Oct 3, 2017

Scoop: $10 million fake news fight

Photo: News Media Alliance

The News Media Alliance, the trade group that represents thousands of newspaper outlets, will launch the second wave of its #SupportRealNews campaign today, which will call on the public to support real news by using trusted news sources produced by trained journalists.

Why it matters: You know the state of the news industry is a mess when a newspaper trade group is taking out newspaper ads to message newspaper employees about the importance of newspaper

  • The campaign will feature monthly rollouts of print and digital ads targeted to officials, the general public and news organization employees in all 50 states. In total, the group is spending nearly $10 million.
  • Alliance president David Chavern tells Axios "the continued push is really about the Duopoly (Google and Facebook) and ad market economics."
  • The campaign is aimed entirely at news consumers, but it also aims to give industry employees the uplift of knowing that the industry writ large is fighting hard for the principles reporters care about.

Go deeper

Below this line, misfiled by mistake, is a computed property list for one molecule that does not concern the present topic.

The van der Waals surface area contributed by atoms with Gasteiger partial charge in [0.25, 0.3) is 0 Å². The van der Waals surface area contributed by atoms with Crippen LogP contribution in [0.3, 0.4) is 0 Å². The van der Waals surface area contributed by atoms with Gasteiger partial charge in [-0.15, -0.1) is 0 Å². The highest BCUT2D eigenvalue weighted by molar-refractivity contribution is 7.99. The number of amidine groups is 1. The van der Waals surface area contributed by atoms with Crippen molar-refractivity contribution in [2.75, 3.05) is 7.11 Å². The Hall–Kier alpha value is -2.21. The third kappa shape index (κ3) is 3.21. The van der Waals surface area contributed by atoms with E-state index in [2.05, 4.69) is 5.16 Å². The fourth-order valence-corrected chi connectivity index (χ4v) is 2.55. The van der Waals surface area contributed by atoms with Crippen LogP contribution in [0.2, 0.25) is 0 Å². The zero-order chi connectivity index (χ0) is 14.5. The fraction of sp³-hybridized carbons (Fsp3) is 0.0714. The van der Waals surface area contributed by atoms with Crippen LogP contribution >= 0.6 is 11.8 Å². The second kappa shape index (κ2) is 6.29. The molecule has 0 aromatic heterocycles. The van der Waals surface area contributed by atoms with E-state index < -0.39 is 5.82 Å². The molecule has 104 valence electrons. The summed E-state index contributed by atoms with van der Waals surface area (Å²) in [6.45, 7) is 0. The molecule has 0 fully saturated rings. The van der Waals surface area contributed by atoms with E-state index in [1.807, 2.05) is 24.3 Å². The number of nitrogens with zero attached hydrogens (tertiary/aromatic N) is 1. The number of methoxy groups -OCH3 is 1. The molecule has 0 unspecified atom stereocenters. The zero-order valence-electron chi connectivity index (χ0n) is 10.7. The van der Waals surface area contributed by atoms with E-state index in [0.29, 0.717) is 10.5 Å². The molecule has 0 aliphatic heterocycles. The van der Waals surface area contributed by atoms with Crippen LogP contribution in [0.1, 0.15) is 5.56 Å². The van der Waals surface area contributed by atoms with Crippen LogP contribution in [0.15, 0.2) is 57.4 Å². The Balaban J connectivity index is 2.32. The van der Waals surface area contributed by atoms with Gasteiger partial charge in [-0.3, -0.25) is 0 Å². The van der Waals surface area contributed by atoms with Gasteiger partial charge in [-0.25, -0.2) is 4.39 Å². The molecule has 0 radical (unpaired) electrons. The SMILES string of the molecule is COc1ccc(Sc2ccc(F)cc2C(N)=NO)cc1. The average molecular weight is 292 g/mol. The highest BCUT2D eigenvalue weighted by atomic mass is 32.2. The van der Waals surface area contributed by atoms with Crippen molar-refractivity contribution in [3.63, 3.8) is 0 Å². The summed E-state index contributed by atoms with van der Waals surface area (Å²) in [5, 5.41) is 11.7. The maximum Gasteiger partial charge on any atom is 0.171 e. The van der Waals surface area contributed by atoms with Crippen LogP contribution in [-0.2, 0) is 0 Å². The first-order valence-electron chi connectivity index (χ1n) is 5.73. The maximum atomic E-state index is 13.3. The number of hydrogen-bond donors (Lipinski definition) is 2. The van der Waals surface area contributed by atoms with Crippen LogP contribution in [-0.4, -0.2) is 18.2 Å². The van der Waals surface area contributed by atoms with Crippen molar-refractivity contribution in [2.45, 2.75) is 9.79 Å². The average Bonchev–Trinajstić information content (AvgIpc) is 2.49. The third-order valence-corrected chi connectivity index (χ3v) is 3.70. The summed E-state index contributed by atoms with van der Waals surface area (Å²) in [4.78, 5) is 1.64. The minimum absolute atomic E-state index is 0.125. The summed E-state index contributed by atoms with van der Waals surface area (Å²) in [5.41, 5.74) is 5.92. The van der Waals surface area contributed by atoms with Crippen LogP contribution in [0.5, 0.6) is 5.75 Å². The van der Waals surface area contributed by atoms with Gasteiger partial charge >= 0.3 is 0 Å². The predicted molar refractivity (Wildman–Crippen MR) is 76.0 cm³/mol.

Established VCs turn to "super angels" to grow their network

Illustration: Eniola Odetunde/Axios

Thanks to companies like AngelList and Carta that make it easier than ever to set up small VC funds, a new generation of so-called “super angels” is cropping up — and established venture funds are backing them.

Why it matters: Just like the boom in scout programs a number of years ago, it’s all about the deal flow.

Scoop: Top NSC official reassigned to Energy Department amid "Anonymous" fallout

Photo: Mark Wilson/Getty Images

Deputy national security adviser Victoria Coates will be reassigned as a senior adviser to Energy Secretary Dan Brouillette, the National Security Council said Thursday — and a senior White House official said that the administration "rejects" the rumors that she is "Anonymous."

Why it matters: Coates has battled claims that she is the still-unknown Trump administration official that penned a New York Times op-ed and book critical of President Trump.

The Fed may be setting the table for 2020 rate cuts

Illustration: Sarah Grillo/Axios

The Fed looks to be laying the groundwork to lower U.S. interest rates this year, just as they did in April 2019 before cutting rates in July, September and October.

Why it matters: A Fed rate cut makes taking on debt more attractive for U.S. consumers and businesses, helping to juice the economy, but also puts the central bank in a weaker position to fight off a potential recession.